I think I may stay at All Saints for the rest of the weekend. I'll just bring my sleeping bag and inflatable mattress in .. it's a lot warmer here than it is at home plus there wouldn't be that annoying bit of "being outside" that's so teeth shatteringly chill.
On the plus side there have been a few less arguments at home this week, mainly because my mouth is so frozen I can barely open it enough to disagree with anything. On the other hand there have been chilly looks passed between us that rival the outside temperature! I've mentioned before that my husband seems to be going deaf but I swear he can hear me turning up our thermostat from Alaska.
I had an interesting conversation this week. A lady came and sat beside me while we waited to go on stage at a Christmas concert and told me she does not enjoy Christmas, she's going to disappear off to Australia for the next month and do something completely different. On the other hand I've had a few phone calls here at All Saints asking the following "is the Christmas Eve service traditional? Will we know the songs? You don't try and modernise the carols do you?" The two attitudes seem to highlight the way I suspect most of us feel. A pull away from the unrealistic expectations presented to us of what Christmas should be - lots of entertaining, friends and family gathering together, perfectly wrapped, expensive gifts that are exactly what was hoped for and are received with delight. No wonder so many of us feel as if someone has picked out the parts of our lives we are not so happy with and shone a VERY bright (festively coloured) light on it. For some of us Christmas feels like a very empty box covered in glitter. Again and again we return to open the box, each time hoping to find something different within, and each time experience the same sense of loss when the box is somehow even emptier than before.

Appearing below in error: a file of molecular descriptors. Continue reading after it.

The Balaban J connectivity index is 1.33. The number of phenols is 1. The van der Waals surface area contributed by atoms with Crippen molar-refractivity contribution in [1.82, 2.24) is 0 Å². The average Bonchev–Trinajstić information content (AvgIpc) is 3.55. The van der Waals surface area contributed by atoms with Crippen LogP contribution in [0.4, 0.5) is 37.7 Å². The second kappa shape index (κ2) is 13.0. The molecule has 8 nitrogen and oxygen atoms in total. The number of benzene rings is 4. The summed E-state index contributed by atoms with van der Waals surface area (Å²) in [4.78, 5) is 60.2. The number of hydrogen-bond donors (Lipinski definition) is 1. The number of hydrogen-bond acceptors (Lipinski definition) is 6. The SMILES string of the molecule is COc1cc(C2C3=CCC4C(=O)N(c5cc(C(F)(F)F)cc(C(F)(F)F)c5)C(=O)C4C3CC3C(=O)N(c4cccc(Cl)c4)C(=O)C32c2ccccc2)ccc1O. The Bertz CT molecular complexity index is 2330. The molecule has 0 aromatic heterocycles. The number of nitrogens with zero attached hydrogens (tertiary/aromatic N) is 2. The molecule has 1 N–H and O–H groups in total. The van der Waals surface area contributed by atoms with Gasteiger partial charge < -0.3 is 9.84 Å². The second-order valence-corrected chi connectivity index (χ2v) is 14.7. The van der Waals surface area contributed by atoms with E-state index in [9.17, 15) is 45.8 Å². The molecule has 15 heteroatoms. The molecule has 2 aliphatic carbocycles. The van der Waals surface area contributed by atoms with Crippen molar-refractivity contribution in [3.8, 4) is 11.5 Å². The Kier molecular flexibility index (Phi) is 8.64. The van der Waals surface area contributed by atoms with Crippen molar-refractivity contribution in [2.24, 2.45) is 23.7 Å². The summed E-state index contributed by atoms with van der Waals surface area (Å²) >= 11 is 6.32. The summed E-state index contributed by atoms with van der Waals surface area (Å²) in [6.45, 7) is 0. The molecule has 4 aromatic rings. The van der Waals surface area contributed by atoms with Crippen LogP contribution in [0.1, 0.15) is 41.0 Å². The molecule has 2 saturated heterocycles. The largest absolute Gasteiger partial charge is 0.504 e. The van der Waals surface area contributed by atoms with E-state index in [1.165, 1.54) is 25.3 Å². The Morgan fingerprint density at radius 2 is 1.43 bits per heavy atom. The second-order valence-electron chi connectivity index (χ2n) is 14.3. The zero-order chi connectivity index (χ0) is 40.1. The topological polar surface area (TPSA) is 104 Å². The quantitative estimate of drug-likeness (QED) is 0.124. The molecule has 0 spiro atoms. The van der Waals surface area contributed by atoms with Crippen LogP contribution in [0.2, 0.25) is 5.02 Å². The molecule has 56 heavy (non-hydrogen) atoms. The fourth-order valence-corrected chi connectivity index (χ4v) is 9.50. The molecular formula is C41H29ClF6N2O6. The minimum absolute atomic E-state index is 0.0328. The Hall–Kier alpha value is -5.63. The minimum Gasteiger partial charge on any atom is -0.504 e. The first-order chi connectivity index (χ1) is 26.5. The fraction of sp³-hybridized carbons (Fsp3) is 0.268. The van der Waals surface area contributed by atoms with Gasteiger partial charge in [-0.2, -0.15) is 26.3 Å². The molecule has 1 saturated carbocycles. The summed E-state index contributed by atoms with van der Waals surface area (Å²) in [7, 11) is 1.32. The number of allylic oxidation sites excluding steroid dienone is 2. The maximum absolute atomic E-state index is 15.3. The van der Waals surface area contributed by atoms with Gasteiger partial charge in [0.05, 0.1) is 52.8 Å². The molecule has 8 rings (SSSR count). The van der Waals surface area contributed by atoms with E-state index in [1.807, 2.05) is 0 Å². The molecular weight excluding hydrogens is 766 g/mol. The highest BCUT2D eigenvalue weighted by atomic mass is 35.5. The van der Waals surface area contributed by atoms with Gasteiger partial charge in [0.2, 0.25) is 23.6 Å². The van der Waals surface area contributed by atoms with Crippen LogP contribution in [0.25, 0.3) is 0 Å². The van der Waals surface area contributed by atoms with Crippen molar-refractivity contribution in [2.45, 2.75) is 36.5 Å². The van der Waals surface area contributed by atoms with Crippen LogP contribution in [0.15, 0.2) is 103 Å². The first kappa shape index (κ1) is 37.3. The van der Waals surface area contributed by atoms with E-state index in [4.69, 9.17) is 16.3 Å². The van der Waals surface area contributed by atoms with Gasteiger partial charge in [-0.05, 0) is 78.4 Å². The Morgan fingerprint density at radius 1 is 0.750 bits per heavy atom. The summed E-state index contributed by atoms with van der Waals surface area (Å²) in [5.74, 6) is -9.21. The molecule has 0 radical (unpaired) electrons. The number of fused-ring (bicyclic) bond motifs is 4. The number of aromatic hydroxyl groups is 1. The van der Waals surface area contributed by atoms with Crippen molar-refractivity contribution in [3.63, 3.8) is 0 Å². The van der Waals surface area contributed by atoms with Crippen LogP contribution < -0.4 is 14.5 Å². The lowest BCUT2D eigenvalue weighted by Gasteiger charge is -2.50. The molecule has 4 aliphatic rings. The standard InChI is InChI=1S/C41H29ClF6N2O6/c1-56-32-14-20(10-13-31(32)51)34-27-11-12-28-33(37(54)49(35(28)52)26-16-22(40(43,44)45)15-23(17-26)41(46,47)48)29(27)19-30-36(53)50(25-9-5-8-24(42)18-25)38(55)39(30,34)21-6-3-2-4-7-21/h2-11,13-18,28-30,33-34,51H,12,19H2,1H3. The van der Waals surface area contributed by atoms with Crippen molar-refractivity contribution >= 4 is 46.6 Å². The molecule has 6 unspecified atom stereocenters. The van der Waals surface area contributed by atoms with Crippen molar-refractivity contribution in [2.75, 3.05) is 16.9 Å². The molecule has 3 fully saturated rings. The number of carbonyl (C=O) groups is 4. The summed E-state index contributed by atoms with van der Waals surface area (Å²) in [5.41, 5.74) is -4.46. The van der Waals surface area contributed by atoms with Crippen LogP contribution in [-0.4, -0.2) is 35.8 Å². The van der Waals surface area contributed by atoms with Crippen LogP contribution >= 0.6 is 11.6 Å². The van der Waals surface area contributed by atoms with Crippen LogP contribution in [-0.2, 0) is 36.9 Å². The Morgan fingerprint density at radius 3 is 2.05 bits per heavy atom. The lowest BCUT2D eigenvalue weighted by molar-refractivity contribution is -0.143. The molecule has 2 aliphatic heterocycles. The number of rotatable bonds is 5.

Boxing Day is a hideous thing. In days of yore (I just really wanted to get that word in at least once this year) Boxing Day was the day the Lordly masters delivered boxes of food and treats to their tenant farmers but now it's just ... awful. The worst day of the year! The realisation that all that planning and waiting and work is now just an overstuffed recycling bag and a million different voices telling you to buy yourself more happiness at the mall. The empty box is a bottomless pit on Boxing Day.
Only ... it's not is it? The vacuous box reflects the empty tomb as the victory over death is won, the overstuffed recycling box the promise of salvation for ALL and the empty wallet our complete dependence on a God of second, third, fourth and fifth chances and a chance to expose the dark parts of our lives that need to see the Light of the World.